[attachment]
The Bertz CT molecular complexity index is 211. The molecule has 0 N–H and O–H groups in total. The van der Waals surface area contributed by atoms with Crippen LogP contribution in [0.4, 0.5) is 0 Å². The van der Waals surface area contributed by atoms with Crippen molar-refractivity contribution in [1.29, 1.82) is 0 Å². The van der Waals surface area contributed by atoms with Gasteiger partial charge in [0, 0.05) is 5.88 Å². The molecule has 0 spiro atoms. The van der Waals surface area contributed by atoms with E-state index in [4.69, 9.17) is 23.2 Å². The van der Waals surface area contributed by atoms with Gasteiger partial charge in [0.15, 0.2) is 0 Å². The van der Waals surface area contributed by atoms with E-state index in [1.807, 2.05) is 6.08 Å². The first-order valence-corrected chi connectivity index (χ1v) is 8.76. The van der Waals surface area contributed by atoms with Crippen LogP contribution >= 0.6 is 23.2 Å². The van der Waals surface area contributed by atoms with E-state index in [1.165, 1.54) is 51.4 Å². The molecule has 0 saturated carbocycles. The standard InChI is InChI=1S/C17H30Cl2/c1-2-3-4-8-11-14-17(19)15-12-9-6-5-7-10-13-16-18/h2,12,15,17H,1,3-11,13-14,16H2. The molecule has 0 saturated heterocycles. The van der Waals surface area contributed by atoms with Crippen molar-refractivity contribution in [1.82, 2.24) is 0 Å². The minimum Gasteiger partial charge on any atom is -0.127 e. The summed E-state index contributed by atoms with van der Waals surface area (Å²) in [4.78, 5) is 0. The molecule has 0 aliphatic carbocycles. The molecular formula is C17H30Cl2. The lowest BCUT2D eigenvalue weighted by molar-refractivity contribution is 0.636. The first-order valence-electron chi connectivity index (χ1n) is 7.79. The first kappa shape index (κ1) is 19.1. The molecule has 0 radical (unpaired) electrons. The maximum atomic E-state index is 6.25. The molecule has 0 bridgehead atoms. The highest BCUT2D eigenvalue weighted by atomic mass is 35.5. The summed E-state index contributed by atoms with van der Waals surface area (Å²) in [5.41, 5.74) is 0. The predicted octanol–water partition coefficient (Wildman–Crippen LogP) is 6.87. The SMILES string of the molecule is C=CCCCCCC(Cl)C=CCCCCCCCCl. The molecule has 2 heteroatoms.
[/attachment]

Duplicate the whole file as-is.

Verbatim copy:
The Bertz CT molecular complexity index is 211. The molecule has 0 N–H and O–H groups in total. The van der Waals surface area contributed by atoms with Crippen LogP contribution in [0.4, 0.5) is 0 Å². The van der Waals surface area contributed by atoms with Crippen molar-refractivity contribution in [1.29, 1.82) is 0 Å². The van der Waals surface area contributed by atoms with Gasteiger partial charge in [0, 0.05) is 5.88 Å². The molecule has 0 spiro atoms. The van der Waals surface area contributed by atoms with E-state index in [4.69, 9.17) is 23.2 Å². The van der Waals surface area contributed by atoms with Gasteiger partial charge in [0.15, 0.2) is 0 Å². The van der Waals surface area contributed by atoms with E-state index in [1.807, 2.05) is 6.08 Å². The first-order valence-corrected chi connectivity index (χ1v) is 8.76. The van der Waals surface area contributed by atoms with Crippen LogP contribution >= 0.6 is 23.2 Å². The van der Waals surface area contributed by atoms with E-state index in [1.165, 1.54) is 51.4 Å². The molecule has 0 saturated carbocycles. The standard InChI is InChI=1S/C17H30Cl2/c1-2-3-4-8-11-14-17(19)15-12-9-6-5-7-10-13-16-18/h2,12,15,17H,1,3-11,13-14,16H2. The molecule has 0 saturated heterocycles. The van der Waals surface area contributed by atoms with Crippen molar-refractivity contribution in [1.82, 2.24) is 0 Å². The minimum Gasteiger partial charge on any atom is -0.127 e. The summed E-state index contributed by atoms with van der Waals surface area (Å²) in [4.78, 5) is 0. The molecule has 0 aliphatic carbocycles. The molecular formula is C17H30Cl2. The lowest BCUT2D eigenvalue weighted by molar-refractivity contribution is 0.636. The first-order valence-electron chi connectivity index (χ1n) is 7.79. The first kappa shape index (κ1) is 19.1. The molecule has 0 radical (unpaired) electrons. The maximum atomic E-state index is 6.25. The molecule has 0 bridgehead atoms. The highest BCUT2D eigenvalue weighted by atomic mass is 35.5. The summed E-state index contributed by atoms with van der Waals surface area (Å²) in [5.41, 5.74) is 0. The predicted octanol–water partition coefficient (Wildman–Crippen LogP) is 6.87. The SMILES string of the molecule is C=CCCCCCC(Cl)C=CCCCCCCCCl. The molecule has 2 heteroatoms.